After 3 trips to Ireland this year, it‘s safe to say that I am a little obsessed with this country… My travel plans for this year only contained one trip to Ireland in late January with my friend to visit one of her old friends in Cork. That’s a part of Ireland I hadn’t been to before, so I was instantly lit. On my birthday another friend suggested an Irish roadtrip in the summer and a little over a month later we found ourselves on an epic adventure: #craicinatlantis. Since I had checked off at least 1 item of my travel bucket list, I was again on fire when another friend suggested to take her to Dublin over the weekend, to work on her fear of flying and to enjoy the beauty of Dublin in November. We’ve been only a few days too early for the real Christmas spirit to drop aka the Christmas lights being turned on, but it’s been a fabulous trip anyway and I enjoyed the most gorgeous views of Dublin in the winter sun.
Oooookay, how do I get to Pudding from here, cause that’s why we’re all here, right? Right… From my first trip to Dublin Pre-Christmas I brought home a Christmas Pudding from a supermarket chain because I was pretty curious what this “thing” that I only knew from my English book in school actually was like. It kind of became a Christmas tradition, but then it stopped, cause no Pre-Christmas trip and it got forgotten. Until a few weeks back, when my friend Käthe invited me to her birthday party and asked to bring something for the buffet. I thought hard about what to bring, but my mind was blank like oh so often lately… Käthe helped me to brainstorm and in the end basically she came up with an idea: Since it was that time of the year and she knows how much I love Ireland, she suggested I bring some Christmas Pudding to her party.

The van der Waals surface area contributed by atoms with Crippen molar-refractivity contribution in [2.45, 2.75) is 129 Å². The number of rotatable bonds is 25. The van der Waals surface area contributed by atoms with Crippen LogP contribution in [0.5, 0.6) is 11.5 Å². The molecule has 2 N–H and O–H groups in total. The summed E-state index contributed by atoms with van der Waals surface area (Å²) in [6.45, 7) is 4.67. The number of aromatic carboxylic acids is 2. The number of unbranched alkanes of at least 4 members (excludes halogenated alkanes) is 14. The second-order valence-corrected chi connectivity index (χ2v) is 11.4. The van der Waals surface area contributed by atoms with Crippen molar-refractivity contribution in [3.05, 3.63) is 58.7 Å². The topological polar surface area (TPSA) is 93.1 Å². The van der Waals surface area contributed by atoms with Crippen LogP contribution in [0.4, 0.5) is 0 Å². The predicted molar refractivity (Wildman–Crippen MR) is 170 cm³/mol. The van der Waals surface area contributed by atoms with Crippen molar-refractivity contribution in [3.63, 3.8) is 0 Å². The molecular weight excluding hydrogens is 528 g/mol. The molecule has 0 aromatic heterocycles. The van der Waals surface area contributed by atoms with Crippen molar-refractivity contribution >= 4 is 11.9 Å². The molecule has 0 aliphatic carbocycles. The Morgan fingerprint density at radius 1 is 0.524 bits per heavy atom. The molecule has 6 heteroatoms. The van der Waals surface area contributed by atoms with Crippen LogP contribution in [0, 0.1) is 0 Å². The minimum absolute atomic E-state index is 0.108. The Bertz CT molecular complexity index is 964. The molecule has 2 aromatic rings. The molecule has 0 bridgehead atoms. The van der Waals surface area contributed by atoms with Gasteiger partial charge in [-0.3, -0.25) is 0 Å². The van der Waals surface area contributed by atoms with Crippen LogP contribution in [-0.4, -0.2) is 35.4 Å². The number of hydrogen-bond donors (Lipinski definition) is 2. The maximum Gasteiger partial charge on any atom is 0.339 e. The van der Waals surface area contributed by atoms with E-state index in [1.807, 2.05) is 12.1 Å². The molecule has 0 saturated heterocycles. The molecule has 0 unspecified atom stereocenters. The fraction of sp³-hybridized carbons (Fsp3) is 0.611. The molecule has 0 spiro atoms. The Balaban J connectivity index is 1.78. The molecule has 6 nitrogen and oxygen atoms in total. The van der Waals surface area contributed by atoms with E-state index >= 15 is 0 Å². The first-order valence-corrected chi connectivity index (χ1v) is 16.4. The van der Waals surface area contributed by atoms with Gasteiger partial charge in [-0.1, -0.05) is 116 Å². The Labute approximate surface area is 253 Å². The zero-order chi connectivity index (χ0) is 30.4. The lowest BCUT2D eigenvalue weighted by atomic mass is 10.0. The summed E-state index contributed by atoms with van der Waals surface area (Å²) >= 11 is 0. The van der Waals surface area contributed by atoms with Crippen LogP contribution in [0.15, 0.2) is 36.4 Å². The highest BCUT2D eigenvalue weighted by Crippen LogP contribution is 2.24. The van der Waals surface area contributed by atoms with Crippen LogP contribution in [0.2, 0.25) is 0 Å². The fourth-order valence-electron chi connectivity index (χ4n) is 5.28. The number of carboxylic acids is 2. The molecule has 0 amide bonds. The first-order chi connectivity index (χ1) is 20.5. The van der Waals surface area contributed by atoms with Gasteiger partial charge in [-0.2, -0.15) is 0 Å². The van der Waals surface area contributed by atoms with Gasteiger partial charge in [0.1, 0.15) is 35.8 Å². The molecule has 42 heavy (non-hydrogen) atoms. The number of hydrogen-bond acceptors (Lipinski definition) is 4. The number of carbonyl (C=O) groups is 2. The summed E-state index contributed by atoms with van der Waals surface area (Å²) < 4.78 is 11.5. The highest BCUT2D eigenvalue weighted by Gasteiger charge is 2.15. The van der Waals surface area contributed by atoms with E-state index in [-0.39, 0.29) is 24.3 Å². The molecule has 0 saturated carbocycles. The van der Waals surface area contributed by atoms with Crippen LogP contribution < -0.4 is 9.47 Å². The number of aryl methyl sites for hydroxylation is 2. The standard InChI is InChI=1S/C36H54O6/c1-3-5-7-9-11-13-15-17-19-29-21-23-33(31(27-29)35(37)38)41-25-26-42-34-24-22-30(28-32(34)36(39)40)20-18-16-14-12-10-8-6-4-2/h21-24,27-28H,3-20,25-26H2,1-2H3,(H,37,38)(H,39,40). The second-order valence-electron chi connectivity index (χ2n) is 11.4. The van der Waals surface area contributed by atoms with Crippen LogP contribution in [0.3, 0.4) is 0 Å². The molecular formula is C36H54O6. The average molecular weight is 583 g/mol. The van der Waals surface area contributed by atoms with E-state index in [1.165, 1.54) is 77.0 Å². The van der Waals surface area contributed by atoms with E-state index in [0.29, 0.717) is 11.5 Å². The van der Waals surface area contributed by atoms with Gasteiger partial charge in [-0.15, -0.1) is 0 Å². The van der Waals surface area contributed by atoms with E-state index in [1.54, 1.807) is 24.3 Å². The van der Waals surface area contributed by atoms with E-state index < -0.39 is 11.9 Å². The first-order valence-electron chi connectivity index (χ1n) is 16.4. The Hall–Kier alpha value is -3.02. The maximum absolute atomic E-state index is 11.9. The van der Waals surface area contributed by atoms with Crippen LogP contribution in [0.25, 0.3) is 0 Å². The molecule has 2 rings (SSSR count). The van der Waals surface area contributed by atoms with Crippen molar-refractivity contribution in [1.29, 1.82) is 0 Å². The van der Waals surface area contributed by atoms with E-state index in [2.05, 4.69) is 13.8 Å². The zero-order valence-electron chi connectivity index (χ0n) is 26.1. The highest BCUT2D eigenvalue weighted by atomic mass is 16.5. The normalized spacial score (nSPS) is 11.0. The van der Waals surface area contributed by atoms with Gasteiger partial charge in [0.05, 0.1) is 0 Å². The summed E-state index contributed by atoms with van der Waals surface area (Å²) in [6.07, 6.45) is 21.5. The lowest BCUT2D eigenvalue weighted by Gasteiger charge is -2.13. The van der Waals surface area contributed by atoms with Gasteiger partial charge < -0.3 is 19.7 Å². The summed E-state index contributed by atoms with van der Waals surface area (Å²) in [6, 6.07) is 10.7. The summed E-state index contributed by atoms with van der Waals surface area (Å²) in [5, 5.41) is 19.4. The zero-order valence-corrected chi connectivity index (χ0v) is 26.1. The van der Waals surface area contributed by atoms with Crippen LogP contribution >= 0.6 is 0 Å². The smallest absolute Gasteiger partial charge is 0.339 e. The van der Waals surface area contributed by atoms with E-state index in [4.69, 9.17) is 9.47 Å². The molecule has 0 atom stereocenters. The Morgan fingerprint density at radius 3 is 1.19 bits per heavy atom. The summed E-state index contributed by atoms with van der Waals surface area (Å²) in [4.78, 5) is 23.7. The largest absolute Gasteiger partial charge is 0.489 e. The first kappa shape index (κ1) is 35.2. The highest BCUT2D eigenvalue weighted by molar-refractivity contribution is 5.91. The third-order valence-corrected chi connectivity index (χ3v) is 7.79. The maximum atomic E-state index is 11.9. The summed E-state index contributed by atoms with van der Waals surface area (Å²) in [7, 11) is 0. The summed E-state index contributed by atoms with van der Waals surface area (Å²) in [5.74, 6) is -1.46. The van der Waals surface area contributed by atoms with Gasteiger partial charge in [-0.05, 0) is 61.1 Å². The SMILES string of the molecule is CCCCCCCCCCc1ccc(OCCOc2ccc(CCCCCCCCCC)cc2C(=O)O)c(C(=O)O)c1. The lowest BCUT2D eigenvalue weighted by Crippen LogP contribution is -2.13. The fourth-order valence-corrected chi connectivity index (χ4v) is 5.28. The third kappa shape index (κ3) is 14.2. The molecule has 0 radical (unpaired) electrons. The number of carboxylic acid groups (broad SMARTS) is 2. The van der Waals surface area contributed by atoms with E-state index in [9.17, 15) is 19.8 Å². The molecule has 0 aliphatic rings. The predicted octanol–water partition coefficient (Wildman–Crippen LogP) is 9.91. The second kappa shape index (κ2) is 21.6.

I can’t believe my baby turned 5 yesterday, where did time go?! I am looking back on 5 lively years, even though this is “only” the 100st post <insert another yay here>. I have been through some rough patches, especially lately, but for some reason I can’t give up this blog, don’t want to give this baby a new name or change my ways. As a matter of fact, I live and breathe Schabakery, I am Schabakery. And there is absolutely nothing wrong with that 😉
Important report incoming: Summer is finally over and fall is here to stay. Behold! I know some of you just chocked on their PSL… My favourite part of fall is damson plum season, it reminds me of good ol’times and gives me a warm, fuzzy, comforting feeling. I know I still owe you the basic damson plum cake recipe like my Grandma used to make it, that I started to write years ago and never finished. But this one is too good and too delish to not share right away with you. The feedback of my taste testers was overwhelmingly good, not that I had any doubt with this combination of cinnamon pie crust and frangipane/marzipan filling topped off with local, fresh damson plums.
The last post marked the halfway point of the #craicinatlantis roadtrip. For bearing with me here and following along on the new path, you guys deserve a treat. Those of you who followed my Instagram might have noticed that I was a bit in alert mode lately as I agreed to make the wedding cake for my former Handball teammate and her husband. She asked me earlier this year and as her request seemed to be doable (no fondant fuzz, a pretty naked cake with seasonal berries), I said yes.